We thus arrive at the conclusion that usage of the Intel ATA drivers in the IOmeter tests worsens the results. I'm even more disappointed with the fact that the graphs of the speed (IOps and MBps) with the Intel ATA drivers change their character a speed growth descends as the load grows, or even becomes negative. It means that it is not beneficial to use the Intel ATA in the Windows 2000.

It is, however, difficult to explain such a mode of behavior of the drivers. That is why we contacted with the developers and here is what they said:

  • The Intel ATA is not just a connecting link between the controller and the OS, the drivers also implement some optimization of the requests for recording and predicting reading. They have some intellectual algorithms which can affect results of some low-level tests, like IOmeter.
  • The drivers are optimized for the Intel Pentium 4 and can ensure a speed growth of a disc subsystem.
  • The drivers are optimized for the FAT32 to a greater degree than for the NTFS.

The optimization is unnoticeable, however, on the ZDLabs Winstone tests, and in the Winbench it worsens the results. Nobody can name definite applications where this optimization will boost the performance. The optimization for the Pentium 4 is of course excellent, but there are other systems, for example, Pentium 3, where this optimization won't work. The drivers are intended for the FAT32 because users of the NTFS prefer SCSI controllers and discs.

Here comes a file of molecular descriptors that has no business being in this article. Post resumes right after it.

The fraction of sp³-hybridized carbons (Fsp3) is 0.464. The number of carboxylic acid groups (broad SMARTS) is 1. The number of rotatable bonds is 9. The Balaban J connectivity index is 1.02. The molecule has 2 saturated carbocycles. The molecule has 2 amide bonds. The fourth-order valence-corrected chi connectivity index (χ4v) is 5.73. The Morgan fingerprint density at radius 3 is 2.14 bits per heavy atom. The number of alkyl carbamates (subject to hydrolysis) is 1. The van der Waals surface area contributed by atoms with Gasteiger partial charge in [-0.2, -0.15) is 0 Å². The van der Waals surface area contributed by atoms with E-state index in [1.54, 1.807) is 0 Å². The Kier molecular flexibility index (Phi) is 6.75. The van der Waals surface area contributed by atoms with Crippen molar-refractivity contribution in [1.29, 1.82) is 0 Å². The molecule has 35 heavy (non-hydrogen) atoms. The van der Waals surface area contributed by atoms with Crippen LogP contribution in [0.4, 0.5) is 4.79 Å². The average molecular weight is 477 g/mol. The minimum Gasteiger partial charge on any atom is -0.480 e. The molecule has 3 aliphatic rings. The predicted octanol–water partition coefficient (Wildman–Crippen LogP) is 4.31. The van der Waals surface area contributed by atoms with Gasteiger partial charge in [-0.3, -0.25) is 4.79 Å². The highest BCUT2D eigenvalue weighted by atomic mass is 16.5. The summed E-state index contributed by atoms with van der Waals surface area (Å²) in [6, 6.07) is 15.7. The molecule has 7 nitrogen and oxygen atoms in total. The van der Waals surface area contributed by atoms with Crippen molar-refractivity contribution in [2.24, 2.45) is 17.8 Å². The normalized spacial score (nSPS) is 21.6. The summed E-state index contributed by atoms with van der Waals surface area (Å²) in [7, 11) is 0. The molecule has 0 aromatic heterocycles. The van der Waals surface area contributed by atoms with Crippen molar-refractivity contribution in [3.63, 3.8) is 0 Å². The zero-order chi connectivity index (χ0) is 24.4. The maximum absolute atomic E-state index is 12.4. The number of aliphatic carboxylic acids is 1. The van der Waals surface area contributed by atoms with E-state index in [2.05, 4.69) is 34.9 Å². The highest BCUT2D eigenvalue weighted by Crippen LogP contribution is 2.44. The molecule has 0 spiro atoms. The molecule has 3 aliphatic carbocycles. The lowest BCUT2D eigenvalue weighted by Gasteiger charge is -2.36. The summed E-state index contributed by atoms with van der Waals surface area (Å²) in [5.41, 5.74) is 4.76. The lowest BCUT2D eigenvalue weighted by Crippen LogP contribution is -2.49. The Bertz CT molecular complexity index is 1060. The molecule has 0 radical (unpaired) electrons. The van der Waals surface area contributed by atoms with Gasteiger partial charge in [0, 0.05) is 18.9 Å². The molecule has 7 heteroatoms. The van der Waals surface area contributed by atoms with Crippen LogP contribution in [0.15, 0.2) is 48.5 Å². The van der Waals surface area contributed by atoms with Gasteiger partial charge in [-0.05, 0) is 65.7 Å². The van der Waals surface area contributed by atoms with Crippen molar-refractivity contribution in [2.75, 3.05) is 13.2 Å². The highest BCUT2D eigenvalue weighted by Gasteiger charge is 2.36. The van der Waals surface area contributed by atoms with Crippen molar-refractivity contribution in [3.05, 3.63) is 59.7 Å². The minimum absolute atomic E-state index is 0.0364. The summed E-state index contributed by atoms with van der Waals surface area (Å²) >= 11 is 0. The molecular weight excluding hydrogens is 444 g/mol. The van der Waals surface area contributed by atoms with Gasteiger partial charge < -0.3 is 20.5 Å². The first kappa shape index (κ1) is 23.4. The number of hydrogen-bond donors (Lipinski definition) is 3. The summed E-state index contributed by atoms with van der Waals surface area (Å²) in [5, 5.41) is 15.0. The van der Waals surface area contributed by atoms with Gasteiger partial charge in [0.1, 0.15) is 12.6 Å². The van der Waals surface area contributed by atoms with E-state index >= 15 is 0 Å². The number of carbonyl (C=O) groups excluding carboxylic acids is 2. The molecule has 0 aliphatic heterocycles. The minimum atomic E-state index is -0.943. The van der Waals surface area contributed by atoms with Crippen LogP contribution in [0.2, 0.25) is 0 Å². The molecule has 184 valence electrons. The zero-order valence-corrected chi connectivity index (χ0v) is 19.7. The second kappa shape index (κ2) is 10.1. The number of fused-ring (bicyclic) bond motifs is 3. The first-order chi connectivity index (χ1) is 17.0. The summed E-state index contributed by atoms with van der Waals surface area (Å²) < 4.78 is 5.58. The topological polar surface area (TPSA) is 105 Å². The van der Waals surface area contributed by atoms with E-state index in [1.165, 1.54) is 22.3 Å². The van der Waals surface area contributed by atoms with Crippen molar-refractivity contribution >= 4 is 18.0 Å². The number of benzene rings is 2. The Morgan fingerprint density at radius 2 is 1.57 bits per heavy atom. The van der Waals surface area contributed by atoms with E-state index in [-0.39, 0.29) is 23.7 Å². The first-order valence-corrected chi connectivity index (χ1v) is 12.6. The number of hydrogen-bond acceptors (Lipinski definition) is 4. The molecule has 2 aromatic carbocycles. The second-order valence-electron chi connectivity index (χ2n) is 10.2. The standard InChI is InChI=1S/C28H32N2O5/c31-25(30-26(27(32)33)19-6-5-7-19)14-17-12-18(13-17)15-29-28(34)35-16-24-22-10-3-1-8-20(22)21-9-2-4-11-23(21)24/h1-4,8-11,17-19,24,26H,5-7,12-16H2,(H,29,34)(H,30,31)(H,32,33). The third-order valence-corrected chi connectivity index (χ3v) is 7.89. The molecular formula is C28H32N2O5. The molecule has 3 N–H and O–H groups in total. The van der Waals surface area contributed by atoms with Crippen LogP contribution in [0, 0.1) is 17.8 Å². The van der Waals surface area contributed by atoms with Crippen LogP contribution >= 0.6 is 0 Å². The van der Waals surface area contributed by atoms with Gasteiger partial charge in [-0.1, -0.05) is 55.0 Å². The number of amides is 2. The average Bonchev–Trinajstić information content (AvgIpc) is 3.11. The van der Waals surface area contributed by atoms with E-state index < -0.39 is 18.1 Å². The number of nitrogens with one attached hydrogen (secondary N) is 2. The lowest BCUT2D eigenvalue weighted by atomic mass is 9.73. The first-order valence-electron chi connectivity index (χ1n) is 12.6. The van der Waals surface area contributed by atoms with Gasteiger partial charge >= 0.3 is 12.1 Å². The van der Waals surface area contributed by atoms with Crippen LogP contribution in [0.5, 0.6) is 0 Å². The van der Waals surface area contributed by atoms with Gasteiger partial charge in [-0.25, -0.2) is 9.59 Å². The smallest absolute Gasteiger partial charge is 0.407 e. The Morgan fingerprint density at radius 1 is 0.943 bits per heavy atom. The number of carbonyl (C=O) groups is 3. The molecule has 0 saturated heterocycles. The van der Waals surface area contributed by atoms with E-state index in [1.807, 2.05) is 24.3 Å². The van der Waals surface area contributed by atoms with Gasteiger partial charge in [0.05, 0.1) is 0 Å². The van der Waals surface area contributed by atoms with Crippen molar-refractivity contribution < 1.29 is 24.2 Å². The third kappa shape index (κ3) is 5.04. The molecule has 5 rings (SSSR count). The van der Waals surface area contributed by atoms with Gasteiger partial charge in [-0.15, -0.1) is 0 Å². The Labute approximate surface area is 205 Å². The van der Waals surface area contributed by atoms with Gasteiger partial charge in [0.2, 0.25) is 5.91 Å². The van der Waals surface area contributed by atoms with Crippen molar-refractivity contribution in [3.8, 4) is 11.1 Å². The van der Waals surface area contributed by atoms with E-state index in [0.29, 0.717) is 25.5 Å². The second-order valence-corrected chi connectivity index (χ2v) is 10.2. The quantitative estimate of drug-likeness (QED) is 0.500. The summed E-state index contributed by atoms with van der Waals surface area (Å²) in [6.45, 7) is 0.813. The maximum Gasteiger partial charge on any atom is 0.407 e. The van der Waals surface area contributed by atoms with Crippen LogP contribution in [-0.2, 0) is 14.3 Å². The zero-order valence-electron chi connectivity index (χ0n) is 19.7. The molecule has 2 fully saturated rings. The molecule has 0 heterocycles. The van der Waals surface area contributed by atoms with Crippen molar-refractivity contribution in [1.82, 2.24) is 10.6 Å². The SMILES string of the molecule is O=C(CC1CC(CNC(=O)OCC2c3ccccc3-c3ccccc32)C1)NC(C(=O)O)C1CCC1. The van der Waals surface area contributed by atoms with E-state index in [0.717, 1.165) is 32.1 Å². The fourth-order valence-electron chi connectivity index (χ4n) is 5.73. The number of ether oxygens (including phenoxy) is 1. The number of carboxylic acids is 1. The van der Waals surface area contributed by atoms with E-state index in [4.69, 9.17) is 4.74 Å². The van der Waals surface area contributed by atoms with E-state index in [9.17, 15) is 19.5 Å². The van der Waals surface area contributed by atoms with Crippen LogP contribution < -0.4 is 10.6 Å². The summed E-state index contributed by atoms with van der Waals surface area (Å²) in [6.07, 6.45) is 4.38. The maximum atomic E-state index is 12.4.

Here is a prototype of a user, who these drivers suit: he has a Pentium 4 computer, Windows ME operating system, a HDD with one large FAT32 partition. And he installs the drivers only to find out in the Intel Ultra ATA Companion at what speed his HDD operates.

From the drivers of the disc controller users expect a high speed and efficiency on any platforms and in any file systems. That is why high-level optimizations are better to be put in separate programs. And we should expect from the drivers a speed of high-level requests to a disc.